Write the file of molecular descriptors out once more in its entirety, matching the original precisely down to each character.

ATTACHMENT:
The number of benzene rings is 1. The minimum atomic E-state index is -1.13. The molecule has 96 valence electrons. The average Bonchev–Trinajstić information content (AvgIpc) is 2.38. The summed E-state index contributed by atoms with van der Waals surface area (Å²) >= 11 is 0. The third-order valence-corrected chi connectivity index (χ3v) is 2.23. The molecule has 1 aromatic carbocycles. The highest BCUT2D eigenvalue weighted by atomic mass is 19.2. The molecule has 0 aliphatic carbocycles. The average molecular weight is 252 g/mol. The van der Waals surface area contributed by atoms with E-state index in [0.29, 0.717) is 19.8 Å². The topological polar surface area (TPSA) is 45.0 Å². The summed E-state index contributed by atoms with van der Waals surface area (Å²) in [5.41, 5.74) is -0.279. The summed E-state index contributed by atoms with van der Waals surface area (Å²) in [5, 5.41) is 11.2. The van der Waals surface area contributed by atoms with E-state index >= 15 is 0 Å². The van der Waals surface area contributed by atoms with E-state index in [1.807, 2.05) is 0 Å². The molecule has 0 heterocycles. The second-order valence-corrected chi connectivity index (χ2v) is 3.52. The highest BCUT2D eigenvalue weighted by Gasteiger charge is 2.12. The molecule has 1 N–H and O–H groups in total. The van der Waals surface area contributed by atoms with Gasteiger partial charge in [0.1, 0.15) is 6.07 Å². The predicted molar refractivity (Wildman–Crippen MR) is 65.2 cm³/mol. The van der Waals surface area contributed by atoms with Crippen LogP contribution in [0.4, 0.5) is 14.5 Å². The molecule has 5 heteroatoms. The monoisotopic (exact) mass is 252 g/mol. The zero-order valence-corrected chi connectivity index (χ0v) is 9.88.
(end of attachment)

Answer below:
The number of benzene rings is 1. The minimum atomic E-state index is -1.13. The molecule has 96 valence electrons. The average Bonchev–Trinajstić information content (AvgIpc) is 2.38. The summed E-state index contributed by atoms with van der Waals surface area (Å²) >= 11 is 0. The third-order valence-corrected chi connectivity index (χ3v) is 2.23. The molecule has 1 aromatic carbocycles. The highest BCUT2D eigenvalue weighted by atomic mass is 19.2. The molecule has 0 aliphatic carbocycles. The average molecular weight is 252 g/mol. The van der Waals surface area contributed by atoms with E-state index in [0.29, 0.717) is 19.8 Å². The topological polar surface area (TPSA) is 45.0 Å². The summed E-state index contributed by atoms with van der Waals surface area (Å²) in [5.41, 5.74) is -0.279. The summed E-state index contributed by atoms with van der Waals surface area (Å²) in [5, 5.41) is 11.2. The van der Waals surface area contributed by atoms with E-state index >= 15 is 0 Å². The van der Waals surface area contributed by atoms with E-state index in [1.807, 2.05) is 0 Å². The molecule has 0 heterocycles. The second-order valence-corrected chi connectivity index (χ2v) is 3.52. The highest BCUT2D eigenvalue weighted by Gasteiger charge is 2.12. The molecule has 1 N–H and O–H groups in total. The van der Waals surface area contributed by atoms with Gasteiger partial charge in [0.1, 0.15) is 6.07 Å². The predicted molar refractivity (Wildman–Crippen MR) is 65.2 cm³/mol. The van der Waals surface area contributed by atoms with Crippen LogP contribution in [0.4, 0.5) is 14.5 Å². The molecule has 5 heteroatoms. The monoisotopic (exact) mass is 252 g/mol. The zero-order valence-corrected chi connectivity index (χ0v) is 9.88.